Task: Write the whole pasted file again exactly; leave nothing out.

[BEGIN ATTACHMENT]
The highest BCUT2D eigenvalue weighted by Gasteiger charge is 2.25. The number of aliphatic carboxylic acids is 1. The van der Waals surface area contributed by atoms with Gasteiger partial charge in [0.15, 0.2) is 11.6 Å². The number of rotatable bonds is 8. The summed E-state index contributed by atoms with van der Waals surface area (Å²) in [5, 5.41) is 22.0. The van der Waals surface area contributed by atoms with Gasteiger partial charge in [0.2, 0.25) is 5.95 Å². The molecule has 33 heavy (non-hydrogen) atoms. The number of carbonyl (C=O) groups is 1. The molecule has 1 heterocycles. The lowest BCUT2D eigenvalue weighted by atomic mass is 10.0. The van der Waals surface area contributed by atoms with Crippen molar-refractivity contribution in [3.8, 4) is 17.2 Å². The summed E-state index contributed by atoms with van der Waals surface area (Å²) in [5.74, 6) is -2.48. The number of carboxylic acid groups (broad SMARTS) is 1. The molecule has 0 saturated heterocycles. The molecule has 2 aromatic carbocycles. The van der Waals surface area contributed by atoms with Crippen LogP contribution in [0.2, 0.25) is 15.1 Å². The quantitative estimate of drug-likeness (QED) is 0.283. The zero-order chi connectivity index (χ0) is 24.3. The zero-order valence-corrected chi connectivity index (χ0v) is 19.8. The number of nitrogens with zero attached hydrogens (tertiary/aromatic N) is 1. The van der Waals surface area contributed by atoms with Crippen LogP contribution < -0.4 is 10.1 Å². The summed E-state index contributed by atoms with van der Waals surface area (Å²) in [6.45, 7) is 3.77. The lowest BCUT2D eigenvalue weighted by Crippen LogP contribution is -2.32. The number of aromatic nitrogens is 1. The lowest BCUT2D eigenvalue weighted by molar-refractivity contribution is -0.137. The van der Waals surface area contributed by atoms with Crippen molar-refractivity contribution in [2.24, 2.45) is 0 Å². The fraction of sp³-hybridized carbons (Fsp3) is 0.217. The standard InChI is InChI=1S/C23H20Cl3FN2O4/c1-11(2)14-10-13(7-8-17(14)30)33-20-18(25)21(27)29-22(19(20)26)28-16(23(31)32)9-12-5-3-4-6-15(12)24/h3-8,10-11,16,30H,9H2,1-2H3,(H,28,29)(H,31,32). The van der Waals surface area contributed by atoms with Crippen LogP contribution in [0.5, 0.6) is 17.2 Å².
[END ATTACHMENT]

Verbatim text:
The highest BCUT2D eigenvalue weighted by Gasteiger charge is 2.25. The number of aliphatic carboxylic acids is 1. The van der Waals surface area contributed by atoms with Gasteiger partial charge in [0.15, 0.2) is 11.6 Å². The number of rotatable bonds is 8. The summed E-state index contributed by atoms with van der Waals surface area (Å²) in [5, 5.41) is 22.0. The van der Waals surface area contributed by atoms with Gasteiger partial charge in [0.2, 0.25) is 5.95 Å². The molecule has 33 heavy (non-hydrogen) atoms. The number of carbonyl (C=O) groups is 1. The molecule has 1 heterocycles. The lowest BCUT2D eigenvalue weighted by atomic mass is 10.0. The van der Waals surface area contributed by atoms with Crippen molar-refractivity contribution in [3.8, 4) is 17.2 Å². The summed E-state index contributed by atoms with van der Waals surface area (Å²) in [5.74, 6) is -2.48. The number of carboxylic acid groups (broad SMARTS) is 1. The molecule has 0 saturated heterocycles. The molecule has 2 aromatic carbocycles. The van der Waals surface area contributed by atoms with Crippen LogP contribution in [0.2, 0.25) is 15.1 Å². The quantitative estimate of drug-likeness (QED) is 0.283. The zero-order chi connectivity index (χ0) is 24.3. The zero-order valence-corrected chi connectivity index (χ0v) is 19.8. The number of nitrogens with zero attached hydrogens (tertiary/aromatic N) is 1. The van der Waals surface area contributed by atoms with Crippen LogP contribution < -0.4 is 10.1 Å². The summed E-state index contributed by atoms with van der Waals surface area (Å²) in [6.45, 7) is 3.77. The lowest BCUT2D eigenvalue weighted by Crippen LogP contribution is -2.32. The number of aromatic nitrogens is 1. The lowest BCUT2D eigenvalue weighted by molar-refractivity contribution is -0.137. The van der Waals surface area contributed by atoms with Crippen molar-refractivity contribution in [2.24, 2.45) is 0 Å². The fraction of sp³-hybridized carbons (Fsp3) is 0.217. The standard InChI is InChI=1S/C23H20Cl3FN2O4/c1-11(2)14-10-13(7-8-17(14)30)33-20-18(25)21(27)29-22(19(20)26)28-16(23(31)32)9-12-5-3-4-6-15(12)24/h3-8,10-11,16,30H,9H2,1-2H3,(H,28,29)(H,31,32). The van der Waals surface area contributed by atoms with Crippen LogP contribution in [0.5, 0.6) is 17.2 Å².